Whistleblowers in Michigan: whistling in the wind?

The Whistleblowers' Protection Act ("WPA") was enacted in 1980 and requires an action to be filed within 90 days of the occurrence that is the basis of the claim.  The elements of a claim are not complicated; to recover, an employee must report or be about to report; verbally or in writing; a violation or a suspected violation; of a law, regulation, or rule of the state or a political subdivision; to a public body.

A recent unreported court of appeals decision upholding the trial court's dismissal of the claim by granting a motion for summary disposition is a result most often reached when whistleblower cases are appealed: an unreported decision upholding the trial court.  In Mortimer v. Alpena County Probate Court,  the probate register who had been employed for 30 years alleged that her termination was a violation of the WPA.  The basis of her claim was that a judge made appointments of standby guardians which she thought was not legal under the probate code.  The judge disagreed and continued the practice.  In addition to the dispute over the practice of appointing standby guardians, the two had other problems in their working relationship which culminated in the register's termination.


The trial court granted the motion because the register did not "report" the judge's behavior because she was only disagreeing about a legal issue.  The judge's behavior was in open court,  and the trial court stated that there would be a flood of lawsuits if the courts applied the WPA to apply when employers and employees disagreed about legal interpretation.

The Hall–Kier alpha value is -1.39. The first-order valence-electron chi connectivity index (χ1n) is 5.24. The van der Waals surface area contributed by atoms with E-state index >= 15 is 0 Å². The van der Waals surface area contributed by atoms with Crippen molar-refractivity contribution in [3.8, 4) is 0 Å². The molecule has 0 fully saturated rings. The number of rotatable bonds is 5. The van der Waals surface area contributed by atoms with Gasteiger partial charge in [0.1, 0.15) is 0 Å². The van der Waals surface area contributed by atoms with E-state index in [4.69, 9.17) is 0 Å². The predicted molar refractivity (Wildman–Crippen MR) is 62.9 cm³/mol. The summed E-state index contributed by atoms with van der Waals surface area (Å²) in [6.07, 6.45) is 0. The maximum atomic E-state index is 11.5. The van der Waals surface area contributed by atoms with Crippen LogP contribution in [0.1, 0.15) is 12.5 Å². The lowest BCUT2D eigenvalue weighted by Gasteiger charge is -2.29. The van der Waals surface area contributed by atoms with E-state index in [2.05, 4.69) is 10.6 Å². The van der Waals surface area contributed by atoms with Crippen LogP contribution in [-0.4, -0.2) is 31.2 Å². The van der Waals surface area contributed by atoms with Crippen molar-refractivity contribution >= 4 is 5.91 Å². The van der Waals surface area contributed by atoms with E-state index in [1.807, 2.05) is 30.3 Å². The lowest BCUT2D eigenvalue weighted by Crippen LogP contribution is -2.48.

The court of appeals upheld the dismissal.  The panel stated that the plaintiff did not deny that the judge was interpreting the law differently.  Even if the judge were incorrect, an incorrect legal interpretation is not itself a violation of the law.  The register was not engaged in protected activity under the WPA.  The panel stated that the trial court's decision merely reflected the correct understanding that in order for the statute to apply, there must be a suspected violation of the law, not a mere disagreement about the application of the law.

The result in Mortimer is in line with other court of appeals decisions.  Since 2008, the court of appeals has decided 44 cases involving the WPA.  Of those decisions, 39 were unreported, and 5 were reported.  From 2011, there were 22 cases affirmed and 1 reversed by the court of appeals. The affirmances were generally upholding summary disposition motions granted for the defendants.  Issues involved in the cases included whether conduct was protected activity; whether there was a causal connection between the protected conduct and the adverse employment action; and temporal proximity as the only evidence of causation.

Two of the cases are being reviewed by the Michigan Supreme Court. In DeBano-Griffin v. Lake County, the court is going to examine the issue of whether the plaintiff established a causal connection between protected activity and the adverse employment action as well as whether a whistleblower may challenge a decision claimed to be a matter of business judgment based on fiscal reason as a mere pretext where a defendant asserts that the separation of powers principle prevents the judiciary from examining budgetary decisions of a legislative body.  In  Whitman v. City of Burton, the court will review the issue of whether the primary motivation of an employee pursuing a claim must be a desire to inform the public on matters of public concern as opposed to personal vindictiveness.

While whistleblower cases receive a great deal of publicity, they are seldom successful under the Michigan act.  The two cases pending before the Michigan Supreme Court should determine whether that trend will continue or whether there will a shift in favor of the whistleblowers.   For now, employers sued under the Act can take comfort from the court of appeals record.

For additional Labor and Employment law insights from John Holmquist, visit the Michigan Employment Law Connection.

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